Slopes are the main attraction in Snowtopia, but they can be difficult to build. Slopes must connect to an elevator and access point and cannot go uphill.
In SnowtopiaAs players manage the ski resort of their dreams, they must build slopes in a variety of difficulty levels to appease their guests and earn a better reputation. Snowtopia takes place in a set of beautiful alpine mountains that players must learn to adapt to. Instead of allowing a player to traverse the mountain to smooth it out and draw his perfect line, Snowtopia it requires players to be creative and build a resort that moves in harmony with its surroundings. Although the construction of slopes is the main attraction in Snowtopia, it can be difficult to get started.
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Players must choose locations that the available chairlift can reach. They will have to watch out for obstacles on the mountain and uphill places, as slopes cannot be built in these places. They will also need to design a variety of tracks to challenge their more seasoned visitors or risk receiving a lower reputation score and dealing with disgruntled guests. This will also make it difficult to recruit more volunteers to help with the growing business. While the game is in Early Access, it is not possible to edit a slope, so players will need to get creative with the controls and make sure to position them correctly the first time to avoid frustrations. Here’s how to build slopes in Snowtopia.
How to build slopes in Snowtopia
Before building a slope, players will need to make sure to place some of the utility buildings near the entrance to their resort. There are three entrances regardless of the mountain the player chooses to work with. Players will need to set up the Builders’ Lodge and Snow Groomer Hangar first, followed by the Ski Patrol and Mechanic buildings. They will need to hire at least one volunteer for each to maintain their resort and keep the slopes safe and clean.
Next, players will need to set up an elevator. The lifts are located under the second button in the menu, and at the beginning, players have access to two options: a chairlift for one person and for two. Setting them up can be tricky as they will need to be connected through an access point, which is the little black nodes near the entrance. They cannot be placed on steep slopes and cannot be very long. Players may need to configure some of these and make sure they are connected for their guests to climb the mountain. Later in the game, they can use the Research Lab to upgrade their buildings and lifting capabilities, making it easier to build longer lift lines on the mountain.
Players will need to select a slope from the first button on the menu. There are three to choose from: Narrow, Normal, and Wide. Narrow slopes are the most difficult, while wide slopes are much easier to navigate.
The slope must be connected to the access points at the top and bottom of a chair lift, or at the top of a chair lift and the entrance. Players must start at the top of the elevator and click somewhere within the small square that is bounded by black nodes to begin their descent. They will then need to drag the cursor down the elevator. The track will light up in different colors to indicate the difficulty of various stages. Green is the easiest and most appropriate for novice skiers, and black is the most difficult and dangerous. A slope can have sections of various difficulties but will be classified as the difficulty to which you adhere most frequently.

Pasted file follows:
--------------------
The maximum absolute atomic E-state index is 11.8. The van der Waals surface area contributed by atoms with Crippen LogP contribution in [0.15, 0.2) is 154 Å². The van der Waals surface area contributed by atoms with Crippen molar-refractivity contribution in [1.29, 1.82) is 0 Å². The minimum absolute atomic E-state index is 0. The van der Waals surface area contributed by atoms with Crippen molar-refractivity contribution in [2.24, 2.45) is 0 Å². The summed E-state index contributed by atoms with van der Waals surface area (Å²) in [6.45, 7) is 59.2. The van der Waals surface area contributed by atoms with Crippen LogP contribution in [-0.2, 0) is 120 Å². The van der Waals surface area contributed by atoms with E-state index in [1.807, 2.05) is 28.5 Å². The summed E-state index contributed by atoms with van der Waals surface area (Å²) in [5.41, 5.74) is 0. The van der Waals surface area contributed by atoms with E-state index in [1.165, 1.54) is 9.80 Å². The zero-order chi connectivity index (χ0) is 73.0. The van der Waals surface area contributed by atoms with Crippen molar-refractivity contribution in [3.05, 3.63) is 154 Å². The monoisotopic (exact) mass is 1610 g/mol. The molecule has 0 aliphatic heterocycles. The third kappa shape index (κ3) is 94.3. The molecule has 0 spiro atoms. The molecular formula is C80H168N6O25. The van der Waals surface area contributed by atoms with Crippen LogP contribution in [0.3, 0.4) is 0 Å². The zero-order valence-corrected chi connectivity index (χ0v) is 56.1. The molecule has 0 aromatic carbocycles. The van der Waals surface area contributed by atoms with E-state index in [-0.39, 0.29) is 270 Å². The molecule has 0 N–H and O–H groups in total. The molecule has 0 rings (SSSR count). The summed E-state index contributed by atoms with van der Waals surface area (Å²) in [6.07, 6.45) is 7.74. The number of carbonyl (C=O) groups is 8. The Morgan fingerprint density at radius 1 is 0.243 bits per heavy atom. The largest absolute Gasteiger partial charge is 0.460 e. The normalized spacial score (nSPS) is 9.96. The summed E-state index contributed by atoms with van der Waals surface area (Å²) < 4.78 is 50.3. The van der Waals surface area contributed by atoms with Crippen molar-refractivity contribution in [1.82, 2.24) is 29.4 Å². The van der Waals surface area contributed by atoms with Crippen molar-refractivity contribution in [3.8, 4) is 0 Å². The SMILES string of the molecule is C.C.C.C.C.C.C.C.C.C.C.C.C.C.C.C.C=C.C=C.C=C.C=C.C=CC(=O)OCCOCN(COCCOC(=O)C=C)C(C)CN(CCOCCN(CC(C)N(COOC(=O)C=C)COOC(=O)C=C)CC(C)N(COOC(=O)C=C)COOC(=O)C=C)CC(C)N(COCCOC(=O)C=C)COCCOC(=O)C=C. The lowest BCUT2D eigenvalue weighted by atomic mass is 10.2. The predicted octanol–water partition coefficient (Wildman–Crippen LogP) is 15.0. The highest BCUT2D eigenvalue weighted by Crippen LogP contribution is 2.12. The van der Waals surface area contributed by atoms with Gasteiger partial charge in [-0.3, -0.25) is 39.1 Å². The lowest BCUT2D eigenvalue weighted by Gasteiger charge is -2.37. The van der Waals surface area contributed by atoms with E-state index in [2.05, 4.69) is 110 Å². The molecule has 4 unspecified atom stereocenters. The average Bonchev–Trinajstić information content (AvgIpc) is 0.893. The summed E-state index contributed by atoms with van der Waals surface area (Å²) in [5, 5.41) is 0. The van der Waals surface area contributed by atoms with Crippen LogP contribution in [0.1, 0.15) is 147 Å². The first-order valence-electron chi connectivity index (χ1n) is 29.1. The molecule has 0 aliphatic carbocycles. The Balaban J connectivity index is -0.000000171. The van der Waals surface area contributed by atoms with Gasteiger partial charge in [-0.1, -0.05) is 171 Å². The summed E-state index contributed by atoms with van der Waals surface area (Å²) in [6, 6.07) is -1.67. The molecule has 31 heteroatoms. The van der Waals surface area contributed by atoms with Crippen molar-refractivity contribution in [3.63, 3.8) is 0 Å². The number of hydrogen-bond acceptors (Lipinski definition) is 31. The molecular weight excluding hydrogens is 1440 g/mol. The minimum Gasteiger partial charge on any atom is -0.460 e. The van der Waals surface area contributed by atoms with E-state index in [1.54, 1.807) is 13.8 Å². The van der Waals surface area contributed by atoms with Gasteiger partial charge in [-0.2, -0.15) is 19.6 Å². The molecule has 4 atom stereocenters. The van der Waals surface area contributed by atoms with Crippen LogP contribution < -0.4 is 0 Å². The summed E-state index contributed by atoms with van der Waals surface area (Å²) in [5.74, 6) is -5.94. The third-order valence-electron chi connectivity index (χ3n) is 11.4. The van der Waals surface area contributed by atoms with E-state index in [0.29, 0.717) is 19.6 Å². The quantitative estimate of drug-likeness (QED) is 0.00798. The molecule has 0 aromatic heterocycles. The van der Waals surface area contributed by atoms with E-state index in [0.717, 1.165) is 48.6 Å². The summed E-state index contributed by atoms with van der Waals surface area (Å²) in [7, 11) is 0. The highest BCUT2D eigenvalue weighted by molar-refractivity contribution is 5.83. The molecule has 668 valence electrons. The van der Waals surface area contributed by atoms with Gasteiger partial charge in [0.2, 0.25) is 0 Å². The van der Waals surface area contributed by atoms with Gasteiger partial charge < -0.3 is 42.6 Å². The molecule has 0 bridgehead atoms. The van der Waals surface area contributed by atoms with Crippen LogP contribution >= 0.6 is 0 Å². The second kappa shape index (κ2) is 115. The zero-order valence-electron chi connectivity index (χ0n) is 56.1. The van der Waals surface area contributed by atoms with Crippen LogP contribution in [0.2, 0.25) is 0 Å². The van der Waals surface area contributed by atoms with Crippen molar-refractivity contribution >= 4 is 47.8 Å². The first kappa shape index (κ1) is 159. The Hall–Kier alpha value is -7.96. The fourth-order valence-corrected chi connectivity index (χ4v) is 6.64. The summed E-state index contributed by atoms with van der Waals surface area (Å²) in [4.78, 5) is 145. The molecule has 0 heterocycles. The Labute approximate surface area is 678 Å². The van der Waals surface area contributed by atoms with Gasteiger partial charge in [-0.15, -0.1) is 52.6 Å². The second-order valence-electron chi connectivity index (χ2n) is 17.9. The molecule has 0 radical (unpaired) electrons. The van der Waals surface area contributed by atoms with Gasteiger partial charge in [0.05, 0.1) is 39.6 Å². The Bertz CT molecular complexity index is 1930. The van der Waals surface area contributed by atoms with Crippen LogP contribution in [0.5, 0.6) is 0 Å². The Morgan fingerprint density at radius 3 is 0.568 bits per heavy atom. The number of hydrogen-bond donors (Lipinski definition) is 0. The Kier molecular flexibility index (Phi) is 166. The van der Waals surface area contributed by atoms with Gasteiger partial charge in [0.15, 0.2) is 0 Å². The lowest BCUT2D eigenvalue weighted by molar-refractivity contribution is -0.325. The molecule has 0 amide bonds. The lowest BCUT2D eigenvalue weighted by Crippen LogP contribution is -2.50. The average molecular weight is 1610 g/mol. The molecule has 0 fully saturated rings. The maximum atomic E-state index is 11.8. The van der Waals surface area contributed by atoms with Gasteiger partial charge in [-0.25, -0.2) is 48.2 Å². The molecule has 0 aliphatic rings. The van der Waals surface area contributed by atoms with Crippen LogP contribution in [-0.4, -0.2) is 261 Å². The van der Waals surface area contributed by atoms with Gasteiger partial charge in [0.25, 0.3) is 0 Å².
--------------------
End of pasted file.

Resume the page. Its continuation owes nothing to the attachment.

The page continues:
Players can increase the difficulty of a slope by introducing curves. To do this, they can click at various points along the slope, then change direction with the cursor and click again. Typically steeper and narrower slopes with more curves are designated at more challenging levels. Often times, it is more about the location of the slope and the steepness than how many curves the player enters to increase the difficulty rating of a slope.
When players reach the end of the slope, they will need to click somewhere within the hotspots to complete it, then click the circle again to lock the slope in place and begin building. If players need to make changes, they will need to clear the entire slope and try again. This is especially true if the end of the slope does not reach the access point. Building another small piece of slope will cut through the entire bottom and prevent skiers from leaving the slopes and returning to the entrance.
It’s important to pay attention to the elevation lines, which are the swirling purple curves that will appear when a player tries to build something on the mountain. If the curves point upward, it indicates an uphill section of the mountain, and players will not be able to place a slope there. This can be especially tricky on the toughest mountains, as more intense elevation variations can create natural obstacles to building the perfect ski course. Players can build their slope through trees, but the big rocks will stop them.
As players become more comfortable with the building’s mechanics, they will be able to create more complicated circuits, comprising multiple elevators and multiple slopes of varying difficulty and connecting the three entrances. Because the tracks and facilities do not currently cost money, and there is no campaign or economy in the game, players are free to build their own network of lifts and tracks in exactly the way they want.
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Snowtopia is on Steam Early Access and available for PC.
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